Between the framerails, a new 4.6-liter modular V-8 delivers 53 more horsepower (now 292) than the old, underachieving two-valve OHC V-8 engine, while contributing to as much as a 2-mpg improvement in fuel efficiency. Also helping fuel economy is the new six-speed automatic transmission built by Ford under license from Germany's ZF.
The combination of more power and more gears works superlatively, giving the Explorer the seamless surge of acceleration typical of European luxury sedans. The new powertrain and bigger brakes boost towing capacity to 7300 pounds.
The base 210-horsepower, 4.0-liter single-overhead-cam V-6 is carried over, but receives tweaked cams and different spark plugs that help smooth the idle, and a new fuel system that permits the six-cylinder version to achieve the same emissions certification as the much-hyped Escape Hybrid. The V-6, which could use the new transmission's extra gear, continues with a five-speed automatic. Explorer continues to be available in rear- and four-wheel-drive configurations.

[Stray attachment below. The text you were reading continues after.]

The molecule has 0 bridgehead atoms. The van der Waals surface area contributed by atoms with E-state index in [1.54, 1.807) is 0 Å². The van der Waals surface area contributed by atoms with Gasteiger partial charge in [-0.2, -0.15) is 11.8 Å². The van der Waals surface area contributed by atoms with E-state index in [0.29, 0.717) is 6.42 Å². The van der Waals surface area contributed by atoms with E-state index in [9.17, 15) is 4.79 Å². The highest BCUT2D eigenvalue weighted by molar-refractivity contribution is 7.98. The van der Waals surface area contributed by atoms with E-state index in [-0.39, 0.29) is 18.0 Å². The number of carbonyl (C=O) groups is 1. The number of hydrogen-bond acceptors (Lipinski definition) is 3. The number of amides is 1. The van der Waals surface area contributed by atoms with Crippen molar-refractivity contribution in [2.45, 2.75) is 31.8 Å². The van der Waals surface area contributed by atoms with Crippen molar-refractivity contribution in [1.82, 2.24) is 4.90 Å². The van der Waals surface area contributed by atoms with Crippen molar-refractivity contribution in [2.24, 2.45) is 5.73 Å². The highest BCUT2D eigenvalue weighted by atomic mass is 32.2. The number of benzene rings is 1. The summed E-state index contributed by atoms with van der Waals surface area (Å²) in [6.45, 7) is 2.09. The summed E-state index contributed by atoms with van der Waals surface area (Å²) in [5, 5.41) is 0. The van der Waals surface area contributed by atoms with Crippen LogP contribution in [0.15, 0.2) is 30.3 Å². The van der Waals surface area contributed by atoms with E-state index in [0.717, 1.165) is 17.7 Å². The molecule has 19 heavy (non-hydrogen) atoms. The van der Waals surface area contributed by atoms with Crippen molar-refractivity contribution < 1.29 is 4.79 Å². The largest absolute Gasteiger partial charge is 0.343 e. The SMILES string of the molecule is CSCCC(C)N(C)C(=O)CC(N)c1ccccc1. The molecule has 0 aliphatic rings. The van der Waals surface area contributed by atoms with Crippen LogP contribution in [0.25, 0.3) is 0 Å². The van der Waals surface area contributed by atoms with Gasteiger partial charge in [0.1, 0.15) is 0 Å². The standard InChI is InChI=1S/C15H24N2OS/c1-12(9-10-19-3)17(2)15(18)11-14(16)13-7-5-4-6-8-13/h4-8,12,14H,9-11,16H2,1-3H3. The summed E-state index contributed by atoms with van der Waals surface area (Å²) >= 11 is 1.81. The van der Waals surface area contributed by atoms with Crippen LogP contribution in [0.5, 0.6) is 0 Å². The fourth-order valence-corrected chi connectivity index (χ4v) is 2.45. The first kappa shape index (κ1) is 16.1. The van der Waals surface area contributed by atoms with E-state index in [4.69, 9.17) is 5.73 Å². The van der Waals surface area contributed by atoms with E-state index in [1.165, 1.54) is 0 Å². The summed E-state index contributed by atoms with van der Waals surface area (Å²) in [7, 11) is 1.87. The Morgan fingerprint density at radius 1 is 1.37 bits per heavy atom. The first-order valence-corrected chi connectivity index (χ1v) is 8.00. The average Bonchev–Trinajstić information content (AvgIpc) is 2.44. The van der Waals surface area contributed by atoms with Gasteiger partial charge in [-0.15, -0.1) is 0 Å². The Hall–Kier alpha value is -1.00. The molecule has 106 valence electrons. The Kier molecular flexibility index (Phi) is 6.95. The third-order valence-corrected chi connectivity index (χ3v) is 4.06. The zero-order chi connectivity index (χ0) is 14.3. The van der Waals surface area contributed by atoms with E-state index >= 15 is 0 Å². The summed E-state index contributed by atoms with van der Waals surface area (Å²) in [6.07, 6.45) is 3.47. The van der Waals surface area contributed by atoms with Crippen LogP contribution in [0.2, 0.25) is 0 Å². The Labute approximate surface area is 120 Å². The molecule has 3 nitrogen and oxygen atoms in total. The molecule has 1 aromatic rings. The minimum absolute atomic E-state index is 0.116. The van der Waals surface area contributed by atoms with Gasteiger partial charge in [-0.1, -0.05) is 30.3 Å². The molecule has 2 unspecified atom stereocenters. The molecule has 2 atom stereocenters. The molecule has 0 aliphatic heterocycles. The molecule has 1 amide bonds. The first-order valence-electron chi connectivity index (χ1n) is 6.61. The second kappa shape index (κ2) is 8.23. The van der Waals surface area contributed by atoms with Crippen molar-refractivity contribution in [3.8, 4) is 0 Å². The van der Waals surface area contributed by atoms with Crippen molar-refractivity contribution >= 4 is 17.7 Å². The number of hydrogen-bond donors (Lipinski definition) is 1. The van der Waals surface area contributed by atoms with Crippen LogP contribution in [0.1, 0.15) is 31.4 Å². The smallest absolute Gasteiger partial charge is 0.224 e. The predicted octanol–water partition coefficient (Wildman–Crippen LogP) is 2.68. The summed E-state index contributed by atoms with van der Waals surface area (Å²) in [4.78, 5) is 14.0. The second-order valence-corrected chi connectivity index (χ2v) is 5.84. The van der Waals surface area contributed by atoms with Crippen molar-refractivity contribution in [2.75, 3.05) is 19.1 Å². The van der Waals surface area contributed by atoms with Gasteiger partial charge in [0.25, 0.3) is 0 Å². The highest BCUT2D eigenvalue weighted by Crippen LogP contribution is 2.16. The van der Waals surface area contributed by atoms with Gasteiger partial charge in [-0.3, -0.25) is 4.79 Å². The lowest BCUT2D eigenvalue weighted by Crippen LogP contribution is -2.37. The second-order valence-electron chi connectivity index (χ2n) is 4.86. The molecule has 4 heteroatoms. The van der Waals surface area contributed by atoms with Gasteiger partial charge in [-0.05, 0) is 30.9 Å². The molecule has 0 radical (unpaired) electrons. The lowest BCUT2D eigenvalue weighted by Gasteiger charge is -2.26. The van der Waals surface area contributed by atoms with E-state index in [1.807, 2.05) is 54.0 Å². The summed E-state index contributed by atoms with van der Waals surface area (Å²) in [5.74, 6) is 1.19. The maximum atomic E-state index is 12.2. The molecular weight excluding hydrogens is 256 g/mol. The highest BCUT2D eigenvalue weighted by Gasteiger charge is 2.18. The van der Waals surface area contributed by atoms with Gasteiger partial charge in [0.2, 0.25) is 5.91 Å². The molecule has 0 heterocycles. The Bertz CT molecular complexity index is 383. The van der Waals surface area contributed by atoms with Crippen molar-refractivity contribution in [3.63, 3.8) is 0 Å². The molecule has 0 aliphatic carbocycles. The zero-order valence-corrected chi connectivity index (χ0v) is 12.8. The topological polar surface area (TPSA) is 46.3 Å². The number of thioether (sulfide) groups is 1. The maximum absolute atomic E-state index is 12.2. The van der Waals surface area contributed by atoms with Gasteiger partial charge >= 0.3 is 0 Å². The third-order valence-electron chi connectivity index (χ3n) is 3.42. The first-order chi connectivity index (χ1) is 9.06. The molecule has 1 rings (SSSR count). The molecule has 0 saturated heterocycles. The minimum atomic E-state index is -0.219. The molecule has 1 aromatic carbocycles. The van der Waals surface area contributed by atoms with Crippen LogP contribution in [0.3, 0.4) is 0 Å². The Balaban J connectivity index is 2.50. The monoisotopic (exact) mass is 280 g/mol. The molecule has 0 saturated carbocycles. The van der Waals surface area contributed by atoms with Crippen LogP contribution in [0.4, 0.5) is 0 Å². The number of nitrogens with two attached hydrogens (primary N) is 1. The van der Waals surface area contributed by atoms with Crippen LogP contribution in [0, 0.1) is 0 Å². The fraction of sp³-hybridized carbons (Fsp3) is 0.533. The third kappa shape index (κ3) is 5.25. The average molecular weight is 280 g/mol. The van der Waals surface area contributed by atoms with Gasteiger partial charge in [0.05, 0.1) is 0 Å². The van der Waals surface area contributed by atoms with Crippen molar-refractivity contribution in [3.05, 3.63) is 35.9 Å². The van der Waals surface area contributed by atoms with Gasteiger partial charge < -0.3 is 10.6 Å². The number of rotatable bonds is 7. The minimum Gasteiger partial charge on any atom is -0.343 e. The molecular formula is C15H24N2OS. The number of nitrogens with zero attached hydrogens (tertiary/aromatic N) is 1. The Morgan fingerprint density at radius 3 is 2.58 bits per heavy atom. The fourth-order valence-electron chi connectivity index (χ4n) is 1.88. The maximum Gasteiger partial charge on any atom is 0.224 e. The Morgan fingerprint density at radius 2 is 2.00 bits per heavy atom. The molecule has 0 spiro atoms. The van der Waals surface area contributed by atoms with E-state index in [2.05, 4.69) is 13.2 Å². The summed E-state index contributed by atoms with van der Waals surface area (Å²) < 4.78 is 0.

On the road, Ford has nailed every target set for the upgrade, with a much quieter cabin, smoother ride, and refined feel. New butyl rubber bushings mount the body to the frame; the company says it replaced the natural rubber bushings with butyl because the new ones are better at absorbing impacts. The front suspension mounts were redesigned to allow the wheels to briefly deflect rearward--the engineers call it recession--when striking an obstacle like a pothole, so that the sharp blow isn't transferred to the frame and ultimately the occupants.
The interior is quieter, thanks to the use of more sound deadening in the headliner and doors, and better carpeting, both of which work to dampen unwanted noise, while redesigned mirrors were tuned to create less noisy turbulence. Ford claims the mirrors are actually quieter than having no mirrors at all, but there still is a touch of wind noise audible from the driver's seat, so it may be that the only path to silence is thicker, luxury-car side glass.